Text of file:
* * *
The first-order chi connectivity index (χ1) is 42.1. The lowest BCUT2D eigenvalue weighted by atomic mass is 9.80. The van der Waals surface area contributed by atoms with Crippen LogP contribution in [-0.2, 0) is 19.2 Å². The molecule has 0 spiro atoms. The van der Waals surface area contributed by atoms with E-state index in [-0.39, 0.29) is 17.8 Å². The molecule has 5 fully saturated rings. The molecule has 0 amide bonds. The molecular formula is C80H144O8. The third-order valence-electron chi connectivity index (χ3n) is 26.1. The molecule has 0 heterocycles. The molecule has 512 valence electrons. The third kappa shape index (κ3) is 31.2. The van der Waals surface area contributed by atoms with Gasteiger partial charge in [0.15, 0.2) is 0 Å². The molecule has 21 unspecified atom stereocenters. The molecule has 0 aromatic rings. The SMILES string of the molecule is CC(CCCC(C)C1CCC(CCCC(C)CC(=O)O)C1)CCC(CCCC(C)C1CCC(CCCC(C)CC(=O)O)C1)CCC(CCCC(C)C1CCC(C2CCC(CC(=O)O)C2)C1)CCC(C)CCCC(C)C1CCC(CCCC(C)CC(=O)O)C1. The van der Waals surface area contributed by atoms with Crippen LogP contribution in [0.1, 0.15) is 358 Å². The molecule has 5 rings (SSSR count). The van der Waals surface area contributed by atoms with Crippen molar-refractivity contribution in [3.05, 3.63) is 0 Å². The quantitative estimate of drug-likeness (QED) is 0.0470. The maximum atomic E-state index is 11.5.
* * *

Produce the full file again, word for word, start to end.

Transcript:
The first-order chi connectivity index (χ1) is 42.1. The lowest BCUT2D eigenvalue weighted by atomic mass is 9.80. The van der Waals surface area contributed by atoms with Crippen LogP contribution in [-0.2, 0) is 19.2 Å². The molecule has 0 spiro atoms. The van der Waals surface area contributed by atoms with E-state index in [-0.39, 0.29) is 17.8 Å². The molecule has 5 fully saturated rings. The molecule has 0 amide bonds. The molecular formula is C80H144O8. The third-order valence-electron chi connectivity index (χ3n) is 26.1. The molecule has 0 heterocycles. The molecule has 512 valence electrons. The third kappa shape index (κ3) is 31.2. The van der Waals surface area contributed by atoms with Gasteiger partial charge in [0.15, 0.2) is 0 Å². The molecule has 21 unspecified atom stereocenters. The molecule has 0 aromatic rings. The SMILES string of the molecule is CC(CCCC(C)C1CCC(CCCC(C)CC(=O)O)C1)CCC(CCCC(C)C1CCC(CCCC(C)CC(=O)O)C1)CCC(CCCC(C)C1CCC(C2CCC(CC(=O)O)C2)C1)CCC(C)CCCC(C)C1CCC(CCCC(C)CC(=O)O)C1. The van der Waals surface area contributed by atoms with Crippen LogP contribution in [0.1, 0.15) is 358 Å². The molecule has 5 rings (SSSR count). The van der Waals surface area contributed by atoms with Crippen molar-refractivity contribution in [3.05, 3.63) is 0 Å². The quantitative estimate of drug-likeness (QED) is 0.0470. The maximum atomic E-state index is 11.5.